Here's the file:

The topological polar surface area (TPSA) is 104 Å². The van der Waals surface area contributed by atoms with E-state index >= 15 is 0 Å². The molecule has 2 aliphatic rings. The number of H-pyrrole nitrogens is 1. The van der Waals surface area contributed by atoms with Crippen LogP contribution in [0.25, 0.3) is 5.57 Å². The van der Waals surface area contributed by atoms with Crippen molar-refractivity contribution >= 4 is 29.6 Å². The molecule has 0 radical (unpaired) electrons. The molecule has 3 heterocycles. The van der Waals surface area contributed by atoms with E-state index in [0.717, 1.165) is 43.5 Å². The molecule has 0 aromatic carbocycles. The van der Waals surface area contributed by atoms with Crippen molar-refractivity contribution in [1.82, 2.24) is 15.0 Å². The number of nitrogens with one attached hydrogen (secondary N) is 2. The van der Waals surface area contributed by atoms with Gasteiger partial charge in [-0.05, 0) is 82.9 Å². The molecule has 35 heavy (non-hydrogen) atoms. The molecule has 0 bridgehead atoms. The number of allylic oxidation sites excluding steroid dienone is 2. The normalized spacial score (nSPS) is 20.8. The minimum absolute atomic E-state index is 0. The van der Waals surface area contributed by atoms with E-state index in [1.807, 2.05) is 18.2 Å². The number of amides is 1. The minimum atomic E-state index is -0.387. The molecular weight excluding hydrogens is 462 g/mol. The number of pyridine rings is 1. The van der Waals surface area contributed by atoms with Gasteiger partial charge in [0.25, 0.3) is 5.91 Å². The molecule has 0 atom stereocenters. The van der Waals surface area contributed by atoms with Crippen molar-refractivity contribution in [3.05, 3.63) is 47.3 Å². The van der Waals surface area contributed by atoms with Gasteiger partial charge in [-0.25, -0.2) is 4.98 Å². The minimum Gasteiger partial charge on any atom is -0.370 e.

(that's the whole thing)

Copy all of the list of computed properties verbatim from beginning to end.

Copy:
The topological polar surface area (TPSA) is 104 Å². The van der Waals surface area contributed by atoms with E-state index >= 15 is 0 Å². The molecule has 2 aliphatic rings. The number of H-pyrrole nitrogens is 1. The van der Waals surface area contributed by atoms with Crippen LogP contribution in [0.25, 0.3) is 5.57 Å². The van der Waals surface area contributed by atoms with Crippen molar-refractivity contribution >= 4 is 29.6 Å². The molecule has 0 radical (unpaired) electrons. The molecule has 3 heterocycles. The van der Waals surface area contributed by atoms with E-state index in [0.717, 1.165) is 43.5 Å². The molecule has 0 aromatic carbocycles. The van der Waals surface area contributed by atoms with Crippen molar-refractivity contribution in [1.82, 2.24) is 15.0 Å². The number of nitrogens with one attached hydrogen (secondary N) is 2. The van der Waals surface area contributed by atoms with Gasteiger partial charge in [-0.05, 0) is 82.9 Å². The molecule has 35 heavy (non-hydrogen) atoms. The molecule has 0 bridgehead atoms. The number of allylic oxidation sites excluding steroid dienone is 2. The normalized spacial score (nSPS) is 20.8. The minimum absolute atomic E-state index is 0. The van der Waals surface area contributed by atoms with E-state index in [1.807, 2.05) is 18.2 Å². The number of amides is 1. The minimum atomic E-state index is -0.387. The molecular weight excluding hydrogens is 462 g/mol. The number of pyridine rings is 1. The van der Waals surface area contributed by atoms with Gasteiger partial charge in [0.25, 0.3) is 5.91 Å². The molecule has 0 atom stereocenters. The van der Waals surface area contributed by atoms with Crippen molar-refractivity contribution in [3.05, 3.63) is 47.3 Å². The van der Waals surface area contributed by atoms with Gasteiger partial charge in [-0.25, -0.2) is 4.98 Å². The minimum Gasteiger partial charge on any atom is -0.370 e.